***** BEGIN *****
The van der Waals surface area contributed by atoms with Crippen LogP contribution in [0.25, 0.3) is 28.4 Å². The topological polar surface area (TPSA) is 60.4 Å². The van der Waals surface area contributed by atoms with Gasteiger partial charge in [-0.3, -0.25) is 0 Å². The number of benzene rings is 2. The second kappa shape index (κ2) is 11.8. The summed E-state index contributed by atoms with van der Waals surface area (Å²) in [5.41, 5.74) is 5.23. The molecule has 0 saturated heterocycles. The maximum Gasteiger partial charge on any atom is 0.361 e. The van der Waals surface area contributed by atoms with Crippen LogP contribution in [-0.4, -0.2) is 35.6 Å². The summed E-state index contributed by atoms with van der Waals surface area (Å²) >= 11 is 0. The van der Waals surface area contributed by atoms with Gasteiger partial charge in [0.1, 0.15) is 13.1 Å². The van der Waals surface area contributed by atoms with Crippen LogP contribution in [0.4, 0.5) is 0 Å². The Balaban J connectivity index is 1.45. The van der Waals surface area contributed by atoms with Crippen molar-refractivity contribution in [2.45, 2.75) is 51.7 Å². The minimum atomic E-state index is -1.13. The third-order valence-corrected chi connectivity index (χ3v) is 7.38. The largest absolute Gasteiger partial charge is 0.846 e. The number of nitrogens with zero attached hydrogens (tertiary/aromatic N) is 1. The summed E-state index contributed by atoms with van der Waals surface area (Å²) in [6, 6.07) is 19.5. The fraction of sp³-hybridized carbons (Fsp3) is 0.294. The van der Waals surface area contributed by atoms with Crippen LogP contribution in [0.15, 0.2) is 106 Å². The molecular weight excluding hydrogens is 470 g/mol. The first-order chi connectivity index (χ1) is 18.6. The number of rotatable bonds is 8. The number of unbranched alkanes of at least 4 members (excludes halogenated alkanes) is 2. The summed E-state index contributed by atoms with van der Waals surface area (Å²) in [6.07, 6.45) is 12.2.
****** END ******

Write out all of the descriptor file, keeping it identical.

The van der Waals surface area contributed by atoms with Crippen LogP contribution in [0.25, 0.3) is 28.4 Å². The topological polar surface area (TPSA) is 60.4 Å². The van der Waals surface area contributed by atoms with Gasteiger partial charge in [-0.3, -0.25) is 0 Å². The number of benzene rings is 2. The second kappa shape index (κ2) is 11.8. The summed E-state index contributed by atoms with van der Waals surface area (Å²) in [5.41, 5.74) is 5.23. The molecule has 0 saturated heterocycles. The maximum Gasteiger partial charge on any atom is 0.361 e. The van der Waals surface area contributed by atoms with Crippen LogP contribution in [-0.4, -0.2) is 35.6 Å². The summed E-state index contributed by atoms with van der Waals surface area (Å²) >= 11 is 0. The van der Waals surface area contributed by atoms with Gasteiger partial charge in [0.1, 0.15) is 13.1 Å². The van der Waals surface area contributed by atoms with Crippen LogP contribution in [0.4, 0.5) is 0 Å². The Balaban J connectivity index is 1.45. The van der Waals surface area contributed by atoms with Crippen molar-refractivity contribution in [2.45, 2.75) is 51.7 Å². The minimum atomic E-state index is -1.13. The third-order valence-corrected chi connectivity index (χ3v) is 7.38. The largest absolute Gasteiger partial charge is 0.846 e. The number of nitrogens with zero attached hydrogens (tertiary/aromatic N) is 1. The summed E-state index contributed by atoms with van der Waals surface area (Å²) in [6, 6.07) is 19.5. The fraction of sp³-hybridized carbons (Fsp3) is 0.294. The van der Waals surface area contributed by atoms with Crippen LogP contribution in [0.15, 0.2) is 106 Å². The molecular weight excluding hydrogens is 470 g/mol. The first-order chi connectivity index (χ1) is 18.6. The number of rotatable bonds is 8. The number of unbranched alkanes of at least 4 members (excludes halogenated alkanes) is 2. The summed E-state index contributed by atoms with van der Waals surface area (Å²) in [6.07, 6.45) is 12.2.